Kiwi press react: Lions might feel they have ‘gone back to square one’

New Zealand media hail a magical night for the Highlanders as Lions are beaten again

Warren Gatland saw his Lions side beaten for a second time on Saturday morning. Photograph: Davia Davies/PA

Warren Gatland saw his Lions side beaten for a second time on Saturday morning. Photograph: Davia Davies/PA

 

‘Highlanders Claim Magical Victory’ proclaimed the headline in the New Zealand Herald and it offered an inkling of the tone that rugby wrier Gregor Paul adopted in his match report on a great night for the Otago franchise.

The Lions will rue another match of missed opportunities and for the second time on this tour they fell foul of the interpretation of Australian match official Angus Gardner, conceding 12 penalties, a figure that lay at the very heart of their defeat.

Paul, in keeping with what is a supportive New Zealand media, trumpeted that “it’s one small step back for the Lions and one giant leap forward for New Zealand rugby and the Highlanders.”

He continued: “It was a magical night for the Highlanders - another win against the Lions to match the one Otago secured in 1993. Just as brave, just as creative and just as damaging for the visitors who might feel they have gone back to square one, or close to it.”

Ideal conditions

Paul made the point that because of the ideal conditions under the roof in Dunedin, the Lions couldn’t turn their defence into an offensive weapon as they had managed in the victory over the Crusaders last weekend. He maintained that there were few positives on the night for the tourists before drilling down a little more in his analysis.

“They couldn’t hold the ball when they needed to. They couldn’t make the big plays under pressure and their forwards, well, they were well beaten. At the scrum, in the loose and in the collision. The warning has made for these Lions, if they can’t slow the game down to their pace, they aren’t anywhere near the same team.”

The New Zealander Herald’s Andrew Alderson wasn’t that impressed with a couple of Irish Lions, rather bizarrely giving Jared Payne and Iain Henderson the same rating of five points out of a possible 10, stating that Payne “had hunched shoulders like Quasimodo, reflecting the pressure weighing on him,” while Henderson “munched through opposition at rucks like Pacman.”

Robert van Royen, writing on the website www.stuff.co.nz explained how the victorious Highlanders received a text from their head coach Tony Brown, currently in Japan on a sabbatical as backs coach to the Brave Blossoms in their upcoming two test series against Ireland.

Absent coach

Under the headline “Highlanders coach Tony Brown ‘extremely proud’ of team after beating Lions,” van Royen interviewed defence coach Scott MacLeod who confirmed that Brown had sent his congratulations.

The Highlanders were missing nine players and their coach. “He’s led this team really well this year, he’s created a lot of the attitude that you saw out there tonight so I’m sure he’s missing this occasion.

“But he has said he’s extremely proud and he just wanted to convey that to the team and the staff.” On the same site Richard Knowler wrote: “a lopsided penalty count favoured the Highlanders 12-7, while an inability to cope with their opponents’ kicking game and a scrum that got stung with penalties at vital moments skewered the Lions hopes of leaving the South Island with a second victory.”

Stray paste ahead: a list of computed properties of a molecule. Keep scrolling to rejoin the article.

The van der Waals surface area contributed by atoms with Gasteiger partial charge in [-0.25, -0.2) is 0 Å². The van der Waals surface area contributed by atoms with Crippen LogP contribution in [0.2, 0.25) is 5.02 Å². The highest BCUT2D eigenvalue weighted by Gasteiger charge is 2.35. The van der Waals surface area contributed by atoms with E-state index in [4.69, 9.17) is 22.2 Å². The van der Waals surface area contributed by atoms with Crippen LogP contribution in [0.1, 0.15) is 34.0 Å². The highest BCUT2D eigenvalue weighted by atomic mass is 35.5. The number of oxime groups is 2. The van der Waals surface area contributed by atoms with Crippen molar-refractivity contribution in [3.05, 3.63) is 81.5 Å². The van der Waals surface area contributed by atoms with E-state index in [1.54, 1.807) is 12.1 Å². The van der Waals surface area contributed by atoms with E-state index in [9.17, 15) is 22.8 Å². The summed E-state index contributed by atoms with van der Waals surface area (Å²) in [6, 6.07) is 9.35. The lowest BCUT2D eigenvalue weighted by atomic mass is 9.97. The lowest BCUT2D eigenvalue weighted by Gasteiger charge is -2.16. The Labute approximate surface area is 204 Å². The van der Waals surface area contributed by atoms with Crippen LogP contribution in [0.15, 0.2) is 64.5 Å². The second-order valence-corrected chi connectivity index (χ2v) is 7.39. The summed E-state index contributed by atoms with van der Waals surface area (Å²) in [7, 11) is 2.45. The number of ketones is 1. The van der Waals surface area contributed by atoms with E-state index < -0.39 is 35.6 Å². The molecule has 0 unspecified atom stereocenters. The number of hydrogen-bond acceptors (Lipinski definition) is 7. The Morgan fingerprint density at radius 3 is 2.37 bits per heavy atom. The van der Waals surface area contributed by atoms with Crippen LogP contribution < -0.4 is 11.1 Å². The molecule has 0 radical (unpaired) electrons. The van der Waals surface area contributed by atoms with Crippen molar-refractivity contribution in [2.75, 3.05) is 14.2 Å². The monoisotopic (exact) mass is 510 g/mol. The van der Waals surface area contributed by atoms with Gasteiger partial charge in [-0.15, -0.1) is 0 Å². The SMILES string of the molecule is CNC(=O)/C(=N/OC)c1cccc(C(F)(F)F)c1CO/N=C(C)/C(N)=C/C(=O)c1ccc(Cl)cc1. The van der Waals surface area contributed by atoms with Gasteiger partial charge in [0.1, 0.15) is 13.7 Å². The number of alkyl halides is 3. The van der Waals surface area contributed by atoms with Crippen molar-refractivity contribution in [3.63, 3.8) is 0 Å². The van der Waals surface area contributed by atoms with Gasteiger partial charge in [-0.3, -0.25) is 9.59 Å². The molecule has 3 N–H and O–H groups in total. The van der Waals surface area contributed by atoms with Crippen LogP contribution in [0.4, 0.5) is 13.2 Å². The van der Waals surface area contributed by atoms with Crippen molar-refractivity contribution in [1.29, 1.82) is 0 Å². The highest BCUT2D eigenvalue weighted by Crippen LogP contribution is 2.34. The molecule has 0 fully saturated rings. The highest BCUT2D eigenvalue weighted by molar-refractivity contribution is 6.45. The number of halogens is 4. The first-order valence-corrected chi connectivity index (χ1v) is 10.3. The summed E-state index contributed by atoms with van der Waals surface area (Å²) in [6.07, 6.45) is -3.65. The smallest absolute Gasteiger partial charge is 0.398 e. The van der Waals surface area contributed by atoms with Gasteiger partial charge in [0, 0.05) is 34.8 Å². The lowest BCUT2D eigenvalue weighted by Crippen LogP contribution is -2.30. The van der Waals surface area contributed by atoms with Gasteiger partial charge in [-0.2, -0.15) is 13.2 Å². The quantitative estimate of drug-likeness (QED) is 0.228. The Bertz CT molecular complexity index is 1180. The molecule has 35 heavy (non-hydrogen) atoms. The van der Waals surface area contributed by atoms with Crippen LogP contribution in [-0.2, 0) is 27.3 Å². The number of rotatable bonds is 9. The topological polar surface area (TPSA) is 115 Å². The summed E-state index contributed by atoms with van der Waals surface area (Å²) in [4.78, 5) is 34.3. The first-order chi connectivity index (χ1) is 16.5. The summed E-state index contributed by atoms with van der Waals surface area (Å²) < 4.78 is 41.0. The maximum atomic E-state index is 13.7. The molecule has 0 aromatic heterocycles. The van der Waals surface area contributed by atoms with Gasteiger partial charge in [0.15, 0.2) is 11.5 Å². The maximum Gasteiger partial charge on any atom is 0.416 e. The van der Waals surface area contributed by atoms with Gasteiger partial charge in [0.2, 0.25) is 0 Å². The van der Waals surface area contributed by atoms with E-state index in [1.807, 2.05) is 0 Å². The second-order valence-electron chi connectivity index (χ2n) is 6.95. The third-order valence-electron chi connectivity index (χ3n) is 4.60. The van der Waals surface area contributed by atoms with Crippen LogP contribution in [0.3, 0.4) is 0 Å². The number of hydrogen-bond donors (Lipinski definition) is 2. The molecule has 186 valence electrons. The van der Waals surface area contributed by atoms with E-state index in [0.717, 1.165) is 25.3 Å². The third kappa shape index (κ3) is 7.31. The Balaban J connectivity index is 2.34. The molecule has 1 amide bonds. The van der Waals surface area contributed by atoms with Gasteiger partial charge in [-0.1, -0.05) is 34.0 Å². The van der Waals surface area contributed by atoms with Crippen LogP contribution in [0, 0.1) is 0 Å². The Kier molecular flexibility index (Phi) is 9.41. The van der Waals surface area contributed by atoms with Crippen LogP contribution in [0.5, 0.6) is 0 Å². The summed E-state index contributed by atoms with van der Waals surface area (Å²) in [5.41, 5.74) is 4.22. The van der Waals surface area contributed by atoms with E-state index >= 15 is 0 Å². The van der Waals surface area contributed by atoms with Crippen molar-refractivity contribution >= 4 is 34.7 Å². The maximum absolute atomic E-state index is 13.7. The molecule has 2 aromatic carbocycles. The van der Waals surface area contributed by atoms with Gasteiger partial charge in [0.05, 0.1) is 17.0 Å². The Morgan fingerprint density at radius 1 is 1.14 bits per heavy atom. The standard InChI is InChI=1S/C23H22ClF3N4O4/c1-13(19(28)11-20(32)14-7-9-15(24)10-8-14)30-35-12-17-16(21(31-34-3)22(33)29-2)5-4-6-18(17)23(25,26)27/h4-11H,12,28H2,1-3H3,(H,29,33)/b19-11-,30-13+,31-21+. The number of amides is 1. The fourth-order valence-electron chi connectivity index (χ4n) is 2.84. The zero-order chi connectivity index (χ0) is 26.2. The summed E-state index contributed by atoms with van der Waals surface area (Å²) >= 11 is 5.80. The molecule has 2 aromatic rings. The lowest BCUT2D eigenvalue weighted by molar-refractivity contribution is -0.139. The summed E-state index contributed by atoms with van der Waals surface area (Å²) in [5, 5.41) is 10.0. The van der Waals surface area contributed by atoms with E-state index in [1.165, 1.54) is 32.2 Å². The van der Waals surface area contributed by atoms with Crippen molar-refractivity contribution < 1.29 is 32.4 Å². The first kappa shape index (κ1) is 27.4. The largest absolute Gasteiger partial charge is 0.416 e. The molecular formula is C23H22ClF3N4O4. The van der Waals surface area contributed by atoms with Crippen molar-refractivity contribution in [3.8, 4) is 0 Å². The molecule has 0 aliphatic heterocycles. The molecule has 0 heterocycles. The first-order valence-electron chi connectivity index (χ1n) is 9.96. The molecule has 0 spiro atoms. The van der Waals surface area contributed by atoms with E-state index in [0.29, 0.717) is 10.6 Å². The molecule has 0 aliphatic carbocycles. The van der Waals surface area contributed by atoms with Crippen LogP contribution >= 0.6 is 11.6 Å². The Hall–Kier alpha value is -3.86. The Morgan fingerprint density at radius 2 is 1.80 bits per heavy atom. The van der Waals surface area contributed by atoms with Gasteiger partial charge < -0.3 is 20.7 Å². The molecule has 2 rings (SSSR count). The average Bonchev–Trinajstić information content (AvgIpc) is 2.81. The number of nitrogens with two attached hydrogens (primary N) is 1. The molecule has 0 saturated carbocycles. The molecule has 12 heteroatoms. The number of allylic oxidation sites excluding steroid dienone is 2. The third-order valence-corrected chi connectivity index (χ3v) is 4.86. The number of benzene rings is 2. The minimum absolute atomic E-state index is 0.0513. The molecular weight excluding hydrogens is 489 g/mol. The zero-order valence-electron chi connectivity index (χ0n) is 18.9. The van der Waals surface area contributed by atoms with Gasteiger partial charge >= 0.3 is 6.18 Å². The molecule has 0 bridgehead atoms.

Defence Scott McLeod guided the Highlanders to victory in the absence of head coach Tony Brown. Photograph: Joe Allison/Inpho
Defence Scott McLeod guided the Highlanders to victory in the absence of head coach Tony Brown. Photograph: Joe Allison/Inpho

Those words were found under the headline, “Warren Gatland under blowtorch again following Lions’ capitulation in Dunedin.” The New Zealand media won’t let an opportunity slip by to indulge in a bit of verbal shoeing.

Mark Reason wrote an interesting opinion piece that was heavily critical of the Lions back play moving him at one point to observe: “At least the Lions scored tries and at least one of those scores resulted when a couple of their players actually committed a defender. Ye Gods, we thought such things had been lost from northern hemisphere rugby - Mike Gibson and Barry John, look on their works and despair.

“But we should be thankful for even these meagre crumbs of the bread of heaven. It wasn’t wonderful, but in the context of the Lions it was wondrous.”

He also cited the role of television match official, South African Marius Jonker, during the Lions tour to date. Reason wrote: “The one question that the Lions and their supporters might legitimately ask is what on earth the TMO Marius Jonker has been up to in his ivory box.

“He has now overseen six marginal decisions and every one has gone against the Lions. He allowed SBW’s (Sonny Bill Williams) try for the Blues to stand. He let the Blues take a scrum seven metres further from their line than it should have been.

“Owen Farrell’s kick apparently did not go through the posts. Two potential Lions groundings were not given against the Highlanders in the first half. And then when Alex Ainsley blatantly obstructed Robbie Henshaw to open the space for Naholo’s try Jonker said there was no case to answer. The South African may well find himself wrong in that judgment.”

The Otago Daily Times were more prosaic in their headline of “Highlanders beat Lions in Thriller” but there was perhaps offering the best balance and being less parochial than most of the New Zealand outlets reviewed.

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